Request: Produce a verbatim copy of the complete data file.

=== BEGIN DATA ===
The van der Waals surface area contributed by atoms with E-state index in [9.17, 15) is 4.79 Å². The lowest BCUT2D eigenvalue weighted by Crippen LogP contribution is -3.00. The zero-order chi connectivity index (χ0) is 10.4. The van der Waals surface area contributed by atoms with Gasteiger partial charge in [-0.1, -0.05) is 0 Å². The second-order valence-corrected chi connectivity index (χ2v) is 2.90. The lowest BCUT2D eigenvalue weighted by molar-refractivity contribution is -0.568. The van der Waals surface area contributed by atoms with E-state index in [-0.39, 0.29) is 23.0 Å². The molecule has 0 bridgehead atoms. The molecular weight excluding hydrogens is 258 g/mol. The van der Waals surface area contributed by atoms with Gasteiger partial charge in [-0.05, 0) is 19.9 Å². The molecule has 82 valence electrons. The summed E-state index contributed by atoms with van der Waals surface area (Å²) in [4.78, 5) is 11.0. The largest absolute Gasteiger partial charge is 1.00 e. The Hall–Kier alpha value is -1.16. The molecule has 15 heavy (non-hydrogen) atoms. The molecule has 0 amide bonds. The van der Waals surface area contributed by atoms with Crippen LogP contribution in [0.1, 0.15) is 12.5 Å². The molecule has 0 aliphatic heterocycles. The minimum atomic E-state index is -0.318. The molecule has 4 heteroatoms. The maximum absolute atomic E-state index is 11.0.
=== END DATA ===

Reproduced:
The van der Waals surface area contributed by atoms with E-state index in [9.17, 15) is 4.79 Å². The lowest BCUT2D eigenvalue weighted by Crippen LogP contribution is -3.00. The zero-order chi connectivity index (χ0) is 10.4. The van der Waals surface area contributed by atoms with Gasteiger partial charge in [-0.1, -0.05) is 0 Å². The second-order valence-corrected chi connectivity index (χ2v) is 2.90. The lowest BCUT2D eigenvalue weighted by molar-refractivity contribution is -0.568. The van der Waals surface area contributed by atoms with E-state index in [-0.39, 0.29) is 23.0 Å². The molecule has 0 bridgehead atoms. The molecular weight excluding hydrogens is 258 g/mol. The van der Waals surface area contributed by atoms with Gasteiger partial charge in [-0.05, 0) is 19.9 Å². The molecule has 82 valence electrons. The summed E-state index contributed by atoms with van der Waals surface area (Å²) in [4.78, 5) is 11.0. The largest absolute Gasteiger partial charge is 1.00 e. The Hall–Kier alpha value is -1.16. The molecule has 15 heavy (non-hydrogen) atoms. The molecule has 0 amide bonds. The van der Waals surface area contributed by atoms with Crippen LogP contribution in [0.1, 0.15) is 12.5 Å². The molecule has 0 aliphatic heterocycles. The minimum atomic E-state index is -0.318. The molecule has 4 heteroatoms. The maximum absolute atomic E-state index is 11.0.